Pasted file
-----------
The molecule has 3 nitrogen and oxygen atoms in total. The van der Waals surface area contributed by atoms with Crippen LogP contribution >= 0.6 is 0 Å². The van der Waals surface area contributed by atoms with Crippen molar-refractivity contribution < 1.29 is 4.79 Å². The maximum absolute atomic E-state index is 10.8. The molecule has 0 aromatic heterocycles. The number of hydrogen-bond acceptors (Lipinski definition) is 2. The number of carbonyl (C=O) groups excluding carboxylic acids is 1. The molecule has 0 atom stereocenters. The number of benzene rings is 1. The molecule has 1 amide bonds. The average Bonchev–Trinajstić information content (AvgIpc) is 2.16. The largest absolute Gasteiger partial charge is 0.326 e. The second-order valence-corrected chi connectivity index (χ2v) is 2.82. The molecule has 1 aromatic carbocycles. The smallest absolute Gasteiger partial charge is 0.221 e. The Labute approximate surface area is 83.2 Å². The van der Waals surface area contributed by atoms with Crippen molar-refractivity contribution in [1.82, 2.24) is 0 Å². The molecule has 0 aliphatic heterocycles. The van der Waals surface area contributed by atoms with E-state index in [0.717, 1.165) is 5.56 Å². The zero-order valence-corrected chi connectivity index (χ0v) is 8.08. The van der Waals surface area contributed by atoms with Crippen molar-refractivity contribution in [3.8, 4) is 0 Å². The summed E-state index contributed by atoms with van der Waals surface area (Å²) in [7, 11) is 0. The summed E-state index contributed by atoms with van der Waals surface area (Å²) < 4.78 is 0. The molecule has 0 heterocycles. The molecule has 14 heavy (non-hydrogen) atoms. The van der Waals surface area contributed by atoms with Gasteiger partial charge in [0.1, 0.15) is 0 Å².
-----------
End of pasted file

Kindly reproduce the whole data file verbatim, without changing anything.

The molecule has 3 nitrogen and oxygen atoms in total. The van der Waals surface area contributed by atoms with Crippen LogP contribution >= 0.6 is 0 Å². The van der Waals surface area contributed by atoms with Crippen molar-refractivity contribution < 1.29 is 4.79 Å². The maximum absolute atomic E-state index is 10.8. The molecule has 0 aromatic heterocycles. The number of hydrogen-bond acceptors (Lipinski definition) is 2. The number of carbonyl (C=O) groups excluding carboxylic acids is 1. The molecule has 0 atom stereocenters. The number of benzene rings is 1. The molecule has 1 amide bonds. The average Bonchev–Trinajstić information content (AvgIpc) is 2.16. The largest absolute Gasteiger partial charge is 0.326 e. The second-order valence-corrected chi connectivity index (χ2v) is 2.82. The molecule has 1 aromatic carbocycles. The smallest absolute Gasteiger partial charge is 0.221 e. The Labute approximate surface area is 83.2 Å². The van der Waals surface area contributed by atoms with Crippen molar-refractivity contribution in [1.82, 2.24) is 0 Å². The molecule has 0 aliphatic heterocycles. The van der Waals surface area contributed by atoms with E-state index in [0.717, 1.165) is 5.56 Å². The zero-order valence-corrected chi connectivity index (χ0v) is 8.08. The van der Waals surface area contributed by atoms with Crippen molar-refractivity contribution in [3.8, 4) is 0 Å². The summed E-state index contributed by atoms with van der Waals surface area (Å²) in [7, 11) is 0. The summed E-state index contributed by atoms with van der Waals surface area (Å²) < 4.78 is 0. The molecule has 0 heterocycles. The molecule has 14 heavy (non-hydrogen) atoms. The van der Waals surface area contributed by atoms with Gasteiger partial charge in [0.1, 0.15) is 0 Å².